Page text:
Thursday, August 23, 2012

The view from Pooh-sticks Bridge

There is a marvelous book by Oliver Rackham, first published in 1986, called The History of the Countryside. The countryside in question is England in particular, and the U.K. in general. The book is technical in its details, and profusely illustrated with maps and diagrams. It was an indispensible preparation for my own long walks across England in recent years, along the prime meridian for Walking Zero, and along the ancient Ridgeway with my sons.

The book might have been called The Making of the Countryside, because it is really about the human impact on the landscape -– the woods, the meadows, the ponds, the hedges. Hardly a square centimeter of England can be called wild. It is a wholly artificial landscape, but beautiful to walk through and uplifting for the human spirit. It is the landscape of The Wind in the Willows, Watership Down, and Winnie-the-Pooh.

English nature writing is generally imbued with the spirit of a made landscape. It is comfortable with a human presence.

American nature writing has in recent decades been dominated by westerners. Its dominant theme has been the unmaking of the countryside, the ravishment of wilderness, and the burden of guilt we bear for putting our hand to the ax or plow.

Both kinds of nature writing have their place. I align myself with the English mode, maybe because I am an easterner who spent most of his adult life walking through an artificial landscape designed by Frederick Law Olmsted, not far from Walden Pond. I am comfortable with a human presence.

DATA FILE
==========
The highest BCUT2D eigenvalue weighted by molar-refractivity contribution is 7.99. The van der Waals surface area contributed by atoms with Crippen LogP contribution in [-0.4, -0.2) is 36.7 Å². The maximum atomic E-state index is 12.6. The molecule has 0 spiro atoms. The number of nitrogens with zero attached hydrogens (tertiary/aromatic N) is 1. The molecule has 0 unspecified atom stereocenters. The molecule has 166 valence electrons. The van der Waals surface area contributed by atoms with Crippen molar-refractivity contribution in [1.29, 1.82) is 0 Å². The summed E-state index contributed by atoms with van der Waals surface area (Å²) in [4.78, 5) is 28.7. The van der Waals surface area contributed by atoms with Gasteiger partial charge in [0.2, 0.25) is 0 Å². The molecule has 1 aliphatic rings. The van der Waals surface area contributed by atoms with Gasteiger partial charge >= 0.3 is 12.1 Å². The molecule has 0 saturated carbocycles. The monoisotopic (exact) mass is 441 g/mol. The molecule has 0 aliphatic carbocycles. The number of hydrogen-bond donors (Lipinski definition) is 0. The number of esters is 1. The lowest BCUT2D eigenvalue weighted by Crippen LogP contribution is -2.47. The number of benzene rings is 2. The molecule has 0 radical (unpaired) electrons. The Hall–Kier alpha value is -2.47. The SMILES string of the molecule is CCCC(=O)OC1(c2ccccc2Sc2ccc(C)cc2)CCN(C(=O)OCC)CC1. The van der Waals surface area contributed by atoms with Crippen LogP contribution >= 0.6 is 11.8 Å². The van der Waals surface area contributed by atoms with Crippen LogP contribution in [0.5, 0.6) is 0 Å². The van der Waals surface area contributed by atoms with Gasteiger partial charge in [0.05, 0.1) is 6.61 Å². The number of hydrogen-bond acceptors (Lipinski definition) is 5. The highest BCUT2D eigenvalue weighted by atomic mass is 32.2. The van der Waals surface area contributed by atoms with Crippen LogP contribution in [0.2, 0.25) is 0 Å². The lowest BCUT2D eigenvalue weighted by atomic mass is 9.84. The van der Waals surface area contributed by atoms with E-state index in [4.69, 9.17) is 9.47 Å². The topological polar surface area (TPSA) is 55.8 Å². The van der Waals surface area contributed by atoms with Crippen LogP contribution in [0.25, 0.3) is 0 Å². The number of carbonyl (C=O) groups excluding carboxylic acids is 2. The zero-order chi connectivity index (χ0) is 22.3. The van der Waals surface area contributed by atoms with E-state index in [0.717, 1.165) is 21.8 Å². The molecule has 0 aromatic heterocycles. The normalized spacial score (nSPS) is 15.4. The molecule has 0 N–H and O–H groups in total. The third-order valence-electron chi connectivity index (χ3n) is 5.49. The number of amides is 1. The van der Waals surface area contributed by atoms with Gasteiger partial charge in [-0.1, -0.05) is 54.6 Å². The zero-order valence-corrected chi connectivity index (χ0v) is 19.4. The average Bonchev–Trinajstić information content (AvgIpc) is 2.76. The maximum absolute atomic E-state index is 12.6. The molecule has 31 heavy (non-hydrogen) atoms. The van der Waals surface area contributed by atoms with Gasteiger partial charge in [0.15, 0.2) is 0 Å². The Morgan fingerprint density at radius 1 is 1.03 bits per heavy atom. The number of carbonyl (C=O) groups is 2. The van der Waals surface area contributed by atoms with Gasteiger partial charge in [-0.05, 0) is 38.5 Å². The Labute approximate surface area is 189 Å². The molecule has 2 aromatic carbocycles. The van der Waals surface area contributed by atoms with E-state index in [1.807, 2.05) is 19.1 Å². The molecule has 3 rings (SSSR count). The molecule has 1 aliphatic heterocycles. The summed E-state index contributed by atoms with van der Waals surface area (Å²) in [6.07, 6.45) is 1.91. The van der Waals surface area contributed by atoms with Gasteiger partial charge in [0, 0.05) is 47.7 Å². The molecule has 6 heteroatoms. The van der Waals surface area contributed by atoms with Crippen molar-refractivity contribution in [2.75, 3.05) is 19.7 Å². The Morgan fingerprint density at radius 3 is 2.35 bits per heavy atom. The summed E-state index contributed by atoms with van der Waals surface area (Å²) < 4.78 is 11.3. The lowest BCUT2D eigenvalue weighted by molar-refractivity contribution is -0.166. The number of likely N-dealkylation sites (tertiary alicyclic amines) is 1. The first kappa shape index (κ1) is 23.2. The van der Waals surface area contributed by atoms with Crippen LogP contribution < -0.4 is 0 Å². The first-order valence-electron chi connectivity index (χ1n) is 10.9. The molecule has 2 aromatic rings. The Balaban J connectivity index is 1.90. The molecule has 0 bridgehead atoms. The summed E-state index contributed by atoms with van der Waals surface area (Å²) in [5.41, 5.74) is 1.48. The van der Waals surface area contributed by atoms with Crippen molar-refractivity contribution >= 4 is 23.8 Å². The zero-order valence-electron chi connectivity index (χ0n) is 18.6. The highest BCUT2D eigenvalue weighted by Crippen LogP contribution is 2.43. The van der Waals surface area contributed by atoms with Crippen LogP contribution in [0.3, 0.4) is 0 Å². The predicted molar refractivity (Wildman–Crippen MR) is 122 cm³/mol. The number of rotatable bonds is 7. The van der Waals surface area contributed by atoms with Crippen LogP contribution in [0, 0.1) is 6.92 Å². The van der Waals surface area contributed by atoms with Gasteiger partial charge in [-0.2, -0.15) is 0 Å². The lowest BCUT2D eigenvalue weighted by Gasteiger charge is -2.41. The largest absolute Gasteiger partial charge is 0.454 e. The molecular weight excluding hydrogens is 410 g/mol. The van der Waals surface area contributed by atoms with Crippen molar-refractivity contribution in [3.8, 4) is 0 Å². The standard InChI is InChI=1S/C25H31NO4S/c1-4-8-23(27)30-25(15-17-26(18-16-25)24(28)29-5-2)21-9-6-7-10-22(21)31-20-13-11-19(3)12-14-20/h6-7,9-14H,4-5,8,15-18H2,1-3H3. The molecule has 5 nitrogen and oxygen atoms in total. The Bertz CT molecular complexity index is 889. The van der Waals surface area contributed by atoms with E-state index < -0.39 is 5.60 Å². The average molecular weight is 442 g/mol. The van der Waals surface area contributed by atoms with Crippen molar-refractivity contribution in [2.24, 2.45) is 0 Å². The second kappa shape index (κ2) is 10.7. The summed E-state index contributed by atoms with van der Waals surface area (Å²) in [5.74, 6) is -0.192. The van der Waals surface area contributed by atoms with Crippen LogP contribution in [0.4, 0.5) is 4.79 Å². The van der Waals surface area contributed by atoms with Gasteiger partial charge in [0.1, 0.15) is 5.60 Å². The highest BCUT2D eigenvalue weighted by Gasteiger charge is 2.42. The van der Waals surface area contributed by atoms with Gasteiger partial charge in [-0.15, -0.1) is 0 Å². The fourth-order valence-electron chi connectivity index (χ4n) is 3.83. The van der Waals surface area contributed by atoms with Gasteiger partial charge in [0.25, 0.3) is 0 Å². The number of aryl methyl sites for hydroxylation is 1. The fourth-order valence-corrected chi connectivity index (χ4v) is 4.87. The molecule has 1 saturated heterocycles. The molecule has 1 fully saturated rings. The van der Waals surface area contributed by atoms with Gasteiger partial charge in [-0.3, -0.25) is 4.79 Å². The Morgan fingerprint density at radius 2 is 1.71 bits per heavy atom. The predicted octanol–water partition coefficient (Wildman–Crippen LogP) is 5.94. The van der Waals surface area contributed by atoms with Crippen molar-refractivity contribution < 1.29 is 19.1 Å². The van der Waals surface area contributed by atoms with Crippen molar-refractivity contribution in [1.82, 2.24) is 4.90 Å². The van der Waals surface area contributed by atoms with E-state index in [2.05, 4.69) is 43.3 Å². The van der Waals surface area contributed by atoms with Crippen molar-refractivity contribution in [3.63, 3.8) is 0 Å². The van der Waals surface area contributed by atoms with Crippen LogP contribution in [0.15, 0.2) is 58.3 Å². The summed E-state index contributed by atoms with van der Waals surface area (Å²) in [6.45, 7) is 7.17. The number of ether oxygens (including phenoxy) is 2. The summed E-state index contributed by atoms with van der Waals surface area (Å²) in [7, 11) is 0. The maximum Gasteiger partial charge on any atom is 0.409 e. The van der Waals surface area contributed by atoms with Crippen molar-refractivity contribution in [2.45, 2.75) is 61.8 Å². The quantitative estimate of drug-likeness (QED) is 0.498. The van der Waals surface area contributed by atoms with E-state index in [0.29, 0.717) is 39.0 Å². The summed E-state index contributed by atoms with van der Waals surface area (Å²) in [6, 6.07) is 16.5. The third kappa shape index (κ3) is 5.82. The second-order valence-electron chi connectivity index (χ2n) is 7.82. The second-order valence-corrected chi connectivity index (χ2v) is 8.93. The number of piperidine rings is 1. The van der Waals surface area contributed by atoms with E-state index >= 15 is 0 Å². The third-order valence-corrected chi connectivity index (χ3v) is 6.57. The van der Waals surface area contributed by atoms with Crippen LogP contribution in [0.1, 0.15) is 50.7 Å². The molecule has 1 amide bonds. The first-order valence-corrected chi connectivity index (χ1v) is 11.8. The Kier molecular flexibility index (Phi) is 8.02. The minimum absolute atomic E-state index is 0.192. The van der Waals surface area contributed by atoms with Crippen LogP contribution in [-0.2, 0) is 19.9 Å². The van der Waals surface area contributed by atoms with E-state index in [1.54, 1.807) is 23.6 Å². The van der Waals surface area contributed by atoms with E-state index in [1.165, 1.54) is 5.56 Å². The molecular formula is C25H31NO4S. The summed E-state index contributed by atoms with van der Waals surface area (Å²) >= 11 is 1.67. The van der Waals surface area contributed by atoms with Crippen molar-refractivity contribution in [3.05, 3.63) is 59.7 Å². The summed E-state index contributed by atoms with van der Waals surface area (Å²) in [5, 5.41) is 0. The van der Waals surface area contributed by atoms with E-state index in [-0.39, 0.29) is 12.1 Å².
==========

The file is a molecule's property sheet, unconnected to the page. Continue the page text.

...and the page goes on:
In fact, I think it's high time we all got comfortable with a human presence. The wilderness is gone, except in so far as we construct it. There is not a square centimeter of planet Earth that is not in some sense artificial. North America is a big, raw continent, and may need a more muscular conservation ethic than England. But this I know: As an American, walking the English countryside, I was constantly impressed by the English conservation ethic at work. Towns were built up, densely, and then just stopped. One step you were in a suburb, the next step in unspoiled countryside. No American sprawl. No strip-malling of the margins. And the English countryside is criss-crossed with right-of-ways for walkers and protected by right-to-roam laws. No wilderness, but a gentle, welcoming caress of nature.

I fear that the American emphasis on untrammeled wildness and morally-culpable human trespass will in the end leave humans bereft of more of what we sorely need –- the solace of the natural.